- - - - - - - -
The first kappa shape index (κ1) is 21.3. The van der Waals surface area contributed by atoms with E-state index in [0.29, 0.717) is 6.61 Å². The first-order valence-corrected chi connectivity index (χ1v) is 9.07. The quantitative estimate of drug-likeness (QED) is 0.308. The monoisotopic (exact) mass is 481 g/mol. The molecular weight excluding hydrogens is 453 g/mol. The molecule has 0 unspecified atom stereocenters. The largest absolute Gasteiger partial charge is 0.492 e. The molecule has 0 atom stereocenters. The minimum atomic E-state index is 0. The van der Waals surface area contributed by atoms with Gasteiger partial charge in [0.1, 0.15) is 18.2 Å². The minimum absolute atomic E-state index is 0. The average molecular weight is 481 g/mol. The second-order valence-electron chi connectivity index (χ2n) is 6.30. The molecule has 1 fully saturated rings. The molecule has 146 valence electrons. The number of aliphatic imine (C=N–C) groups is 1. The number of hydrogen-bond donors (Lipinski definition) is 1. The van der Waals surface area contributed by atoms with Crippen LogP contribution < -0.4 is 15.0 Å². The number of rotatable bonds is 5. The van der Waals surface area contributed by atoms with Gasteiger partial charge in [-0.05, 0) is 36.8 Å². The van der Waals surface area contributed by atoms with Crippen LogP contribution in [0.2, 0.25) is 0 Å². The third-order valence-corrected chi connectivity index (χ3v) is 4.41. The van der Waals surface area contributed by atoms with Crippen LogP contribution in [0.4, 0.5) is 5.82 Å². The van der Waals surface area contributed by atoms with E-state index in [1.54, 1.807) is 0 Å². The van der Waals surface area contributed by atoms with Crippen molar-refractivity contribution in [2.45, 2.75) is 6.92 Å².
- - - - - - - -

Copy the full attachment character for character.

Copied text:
The first kappa shape index (κ1) is 21.3. The van der Waals surface area contributed by atoms with E-state index in [0.29, 0.717) is 6.61 Å². The first-order valence-corrected chi connectivity index (χ1v) is 9.07. The quantitative estimate of drug-likeness (QED) is 0.308. The monoisotopic (exact) mass is 481 g/mol. The molecular weight excluding hydrogens is 453 g/mol. The molecule has 0 unspecified atom stereocenters. The largest absolute Gasteiger partial charge is 0.492 e. The molecule has 0 atom stereocenters. The minimum atomic E-state index is 0. The van der Waals surface area contributed by atoms with Gasteiger partial charge in [0.1, 0.15) is 18.2 Å². The minimum absolute atomic E-state index is 0. The average molecular weight is 481 g/mol. The second-order valence-electron chi connectivity index (χ2n) is 6.30. The molecule has 1 fully saturated rings. The molecule has 146 valence electrons. The number of aliphatic imine (C=N–C) groups is 1. The number of hydrogen-bond donors (Lipinski definition) is 1. The van der Waals surface area contributed by atoms with Crippen LogP contribution < -0.4 is 15.0 Å². The number of rotatable bonds is 5. The van der Waals surface area contributed by atoms with Gasteiger partial charge in [-0.05, 0) is 36.8 Å². The van der Waals surface area contributed by atoms with Crippen LogP contribution in [0.2, 0.25) is 0 Å². The third-order valence-corrected chi connectivity index (χ3v) is 4.41. The van der Waals surface area contributed by atoms with Crippen LogP contribution in [0.4, 0.5) is 5.82 Å². The van der Waals surface area contributed by atoms with E-state index in [1.54, 1.807) is 0 Å². The van der Waals surface area contributed by atoms with Crippen molar-refractivity contribution in [2.45, 2.75) is 6.92 Å².